Moon and Regulus

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Moon and Regulus

The Moon and the heart of the lion stand close together this evening. The lion’s heart is the star Regulus, to the lower right of the Moon at nightfall.

We see Regulus and the Moon for different reasons. Regulus is a star — a brilliant ball of hot gas. It generates its own light — so much light that it’s visible across almost 80 light-years. That means we see Regulus as it looked almost 80 years ago. So if anything big were to happen to the star tonight, Earth wouldn’t know it until early in the 22nd century.

The Moon doesn’t produce any light of its own. Instead, it reflects sunlight. The Moon looks big and bright only because it’s far closer to us than any other celestial object — an average of about a quarter of a million miles. That’s a bit more than one light-second, so we see the Moon as it looked a bit more than one second earlier.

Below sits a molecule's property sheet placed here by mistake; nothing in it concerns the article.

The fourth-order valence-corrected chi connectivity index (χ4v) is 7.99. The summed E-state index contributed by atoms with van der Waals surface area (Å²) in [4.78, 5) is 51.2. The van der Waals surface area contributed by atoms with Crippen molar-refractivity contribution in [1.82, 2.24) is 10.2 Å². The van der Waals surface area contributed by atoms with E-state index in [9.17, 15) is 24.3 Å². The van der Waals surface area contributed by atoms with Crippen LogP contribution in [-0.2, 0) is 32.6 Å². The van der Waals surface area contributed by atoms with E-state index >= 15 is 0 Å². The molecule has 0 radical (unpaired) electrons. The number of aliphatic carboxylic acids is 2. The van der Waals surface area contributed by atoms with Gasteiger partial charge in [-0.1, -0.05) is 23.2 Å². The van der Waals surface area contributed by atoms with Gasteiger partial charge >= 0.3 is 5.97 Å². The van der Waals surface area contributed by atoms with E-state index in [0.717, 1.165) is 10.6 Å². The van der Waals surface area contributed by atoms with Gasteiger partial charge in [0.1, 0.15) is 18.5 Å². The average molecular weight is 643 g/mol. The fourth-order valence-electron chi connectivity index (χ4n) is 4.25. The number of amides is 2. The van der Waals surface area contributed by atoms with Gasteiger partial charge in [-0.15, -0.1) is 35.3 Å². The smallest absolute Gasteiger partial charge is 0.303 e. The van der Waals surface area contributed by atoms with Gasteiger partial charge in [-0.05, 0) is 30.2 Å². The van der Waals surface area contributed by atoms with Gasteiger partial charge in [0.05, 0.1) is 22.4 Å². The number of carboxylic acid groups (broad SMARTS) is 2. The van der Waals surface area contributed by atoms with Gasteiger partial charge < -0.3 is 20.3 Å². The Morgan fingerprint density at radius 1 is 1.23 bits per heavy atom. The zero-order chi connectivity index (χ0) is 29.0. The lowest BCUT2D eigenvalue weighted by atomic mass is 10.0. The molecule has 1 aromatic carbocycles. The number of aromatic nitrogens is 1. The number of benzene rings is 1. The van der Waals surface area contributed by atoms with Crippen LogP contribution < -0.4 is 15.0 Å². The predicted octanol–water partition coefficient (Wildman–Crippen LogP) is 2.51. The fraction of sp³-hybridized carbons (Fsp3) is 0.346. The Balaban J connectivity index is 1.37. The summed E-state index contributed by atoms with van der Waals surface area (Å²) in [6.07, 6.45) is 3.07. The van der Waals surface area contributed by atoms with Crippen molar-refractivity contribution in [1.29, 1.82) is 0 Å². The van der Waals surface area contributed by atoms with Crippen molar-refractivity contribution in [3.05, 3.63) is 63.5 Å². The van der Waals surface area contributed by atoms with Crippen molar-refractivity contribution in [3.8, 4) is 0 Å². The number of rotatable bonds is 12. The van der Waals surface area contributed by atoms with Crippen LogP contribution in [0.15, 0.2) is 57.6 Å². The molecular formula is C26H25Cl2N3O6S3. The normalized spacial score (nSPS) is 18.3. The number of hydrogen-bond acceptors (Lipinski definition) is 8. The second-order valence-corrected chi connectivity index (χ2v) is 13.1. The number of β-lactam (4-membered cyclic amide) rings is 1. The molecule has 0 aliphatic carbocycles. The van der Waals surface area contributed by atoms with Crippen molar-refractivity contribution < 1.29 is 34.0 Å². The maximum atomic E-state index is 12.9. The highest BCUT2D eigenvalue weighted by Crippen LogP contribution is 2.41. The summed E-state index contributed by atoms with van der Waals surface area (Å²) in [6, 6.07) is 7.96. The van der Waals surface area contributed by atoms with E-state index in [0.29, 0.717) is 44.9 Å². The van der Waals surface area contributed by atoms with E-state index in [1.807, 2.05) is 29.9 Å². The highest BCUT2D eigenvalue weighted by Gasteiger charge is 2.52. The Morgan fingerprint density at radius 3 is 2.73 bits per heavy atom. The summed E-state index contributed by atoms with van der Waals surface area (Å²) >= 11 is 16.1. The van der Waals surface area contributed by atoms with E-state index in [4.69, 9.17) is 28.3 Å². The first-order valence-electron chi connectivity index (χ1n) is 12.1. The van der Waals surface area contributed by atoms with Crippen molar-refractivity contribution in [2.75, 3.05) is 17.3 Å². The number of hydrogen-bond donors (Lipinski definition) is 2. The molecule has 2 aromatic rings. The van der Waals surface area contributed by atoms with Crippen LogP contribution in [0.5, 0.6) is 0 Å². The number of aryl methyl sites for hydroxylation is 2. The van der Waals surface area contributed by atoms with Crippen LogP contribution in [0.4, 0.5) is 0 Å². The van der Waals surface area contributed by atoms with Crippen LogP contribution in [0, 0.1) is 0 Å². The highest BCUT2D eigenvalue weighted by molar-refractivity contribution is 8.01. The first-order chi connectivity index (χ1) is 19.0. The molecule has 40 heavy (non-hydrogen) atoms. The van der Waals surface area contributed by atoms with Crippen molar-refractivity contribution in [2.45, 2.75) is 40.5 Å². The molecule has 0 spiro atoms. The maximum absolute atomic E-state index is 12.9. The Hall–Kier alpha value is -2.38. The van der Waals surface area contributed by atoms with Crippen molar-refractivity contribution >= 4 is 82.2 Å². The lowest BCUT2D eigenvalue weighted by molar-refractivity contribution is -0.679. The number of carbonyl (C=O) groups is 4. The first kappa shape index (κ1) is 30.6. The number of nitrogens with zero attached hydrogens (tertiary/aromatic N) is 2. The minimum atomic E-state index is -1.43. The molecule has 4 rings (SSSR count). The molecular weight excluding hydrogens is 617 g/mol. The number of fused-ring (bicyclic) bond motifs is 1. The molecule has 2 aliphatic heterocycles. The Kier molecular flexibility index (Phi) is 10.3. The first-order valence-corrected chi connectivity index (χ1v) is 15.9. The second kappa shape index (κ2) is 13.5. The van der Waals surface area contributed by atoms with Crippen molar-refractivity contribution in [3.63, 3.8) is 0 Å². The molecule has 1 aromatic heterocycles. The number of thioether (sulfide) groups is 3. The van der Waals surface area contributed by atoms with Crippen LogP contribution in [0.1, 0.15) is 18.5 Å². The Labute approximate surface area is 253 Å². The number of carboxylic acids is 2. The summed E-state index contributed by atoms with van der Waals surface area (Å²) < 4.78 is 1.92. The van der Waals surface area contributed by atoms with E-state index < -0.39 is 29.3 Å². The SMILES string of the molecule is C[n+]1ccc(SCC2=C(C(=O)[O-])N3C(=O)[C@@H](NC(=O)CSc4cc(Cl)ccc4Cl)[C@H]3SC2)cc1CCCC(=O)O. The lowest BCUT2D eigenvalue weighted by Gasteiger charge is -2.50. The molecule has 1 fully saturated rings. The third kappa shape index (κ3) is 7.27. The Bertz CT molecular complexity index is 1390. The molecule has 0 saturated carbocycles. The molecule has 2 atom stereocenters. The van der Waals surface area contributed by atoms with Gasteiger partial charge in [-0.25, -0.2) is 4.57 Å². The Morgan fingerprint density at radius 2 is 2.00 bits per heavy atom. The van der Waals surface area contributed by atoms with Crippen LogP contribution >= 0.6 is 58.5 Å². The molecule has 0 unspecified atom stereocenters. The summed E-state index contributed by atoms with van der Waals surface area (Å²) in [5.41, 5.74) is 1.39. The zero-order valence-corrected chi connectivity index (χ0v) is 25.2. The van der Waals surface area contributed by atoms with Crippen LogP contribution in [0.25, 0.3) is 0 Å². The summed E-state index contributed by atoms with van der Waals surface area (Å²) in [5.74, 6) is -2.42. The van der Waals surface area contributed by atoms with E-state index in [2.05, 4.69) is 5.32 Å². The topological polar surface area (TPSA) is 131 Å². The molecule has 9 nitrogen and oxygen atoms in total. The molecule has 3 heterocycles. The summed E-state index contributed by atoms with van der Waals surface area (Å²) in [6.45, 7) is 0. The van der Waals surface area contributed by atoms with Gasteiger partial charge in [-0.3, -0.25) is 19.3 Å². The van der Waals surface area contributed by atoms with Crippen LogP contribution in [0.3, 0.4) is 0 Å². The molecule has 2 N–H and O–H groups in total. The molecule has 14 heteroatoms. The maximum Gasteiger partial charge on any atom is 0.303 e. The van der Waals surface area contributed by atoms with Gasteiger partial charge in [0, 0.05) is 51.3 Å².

Tonight, the Sun lights up a little more than half of the lunar hemisphere that faces our way. Many people think of that phase as a “half” Moon. And based on its appearance alone, that’s perfectly correct.

But a “half” Moon is also known as a quarter Moon. And at the current angle, it’s the first quarter Moon. That may sound confusing, but there’s a simple explanation: At first quarter, the Moon is one-fourth of the way through its month-long cycle of phases. It’s half of the way through the cycle when it’s full. And the cycle starts over at new Moon — when it’s not visible at all.

Script by Damond Benningfield

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